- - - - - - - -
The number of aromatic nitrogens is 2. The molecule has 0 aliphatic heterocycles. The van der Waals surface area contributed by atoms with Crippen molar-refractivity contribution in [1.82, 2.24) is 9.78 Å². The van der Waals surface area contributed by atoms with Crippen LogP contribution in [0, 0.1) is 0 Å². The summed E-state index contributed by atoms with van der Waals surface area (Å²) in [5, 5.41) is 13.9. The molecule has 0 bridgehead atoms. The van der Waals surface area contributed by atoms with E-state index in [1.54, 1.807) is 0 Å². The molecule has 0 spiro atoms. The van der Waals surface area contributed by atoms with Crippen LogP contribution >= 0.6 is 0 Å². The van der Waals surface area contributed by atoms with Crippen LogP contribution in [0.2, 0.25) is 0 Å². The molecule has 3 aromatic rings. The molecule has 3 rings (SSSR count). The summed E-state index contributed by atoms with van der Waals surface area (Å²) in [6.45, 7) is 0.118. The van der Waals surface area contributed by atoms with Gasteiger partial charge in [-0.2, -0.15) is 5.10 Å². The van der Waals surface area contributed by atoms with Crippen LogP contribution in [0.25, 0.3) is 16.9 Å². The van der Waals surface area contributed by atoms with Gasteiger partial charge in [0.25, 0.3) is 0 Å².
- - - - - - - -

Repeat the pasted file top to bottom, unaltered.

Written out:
The number of aromatic nitrogens is 2. The molecule has 0 aliphatic heterocycles. The van der Waals surface area contributed by atoms with Crippen molar-refractivity contribution in [1.82, 2.24) is 9.78 Å². The van der Waals surface area contributed by atoms with Crippen LogP contribution in [0, 0.1) is 0 Å². The summed E-state index contributed by atoms with van der Waals surface area (Å²) in [5, 5.41) is 13.9. The molecule has 0 bridgehead atoms. The van der Waals surface area contributed by atoms with E-state index in [1.54, 1.807) is 0 Å². The molecule has 0 spiro atoms. The van der Waals surface area contributed by atoms with Crippen LogP contribution >= 0.6 is 0 Å². The van der Waals surface area contributed by atoms with Crippen LogP contribution in [0.2, 0.25) is 0 Å². The molecule has 3 aromatic rings. The molecule has 3 rings (SSSR count). The summed E-state index contributed by atoms with van der Waals surface area (Å²) in [6.45, 7) is 0.118. The van der Waals surface area contributed by atoms with Gasteiger partial charge in [-0.2, -0.15) is 5.10 Å². The van der Waals surface area contributed by atoms with Crippen LogP contribution in [0.25, 0.3) is 16.9 Å². The van der Waals surface area contributed by atoms with Gasteiger partial charge in [0.25, 0.3) is 0 Å².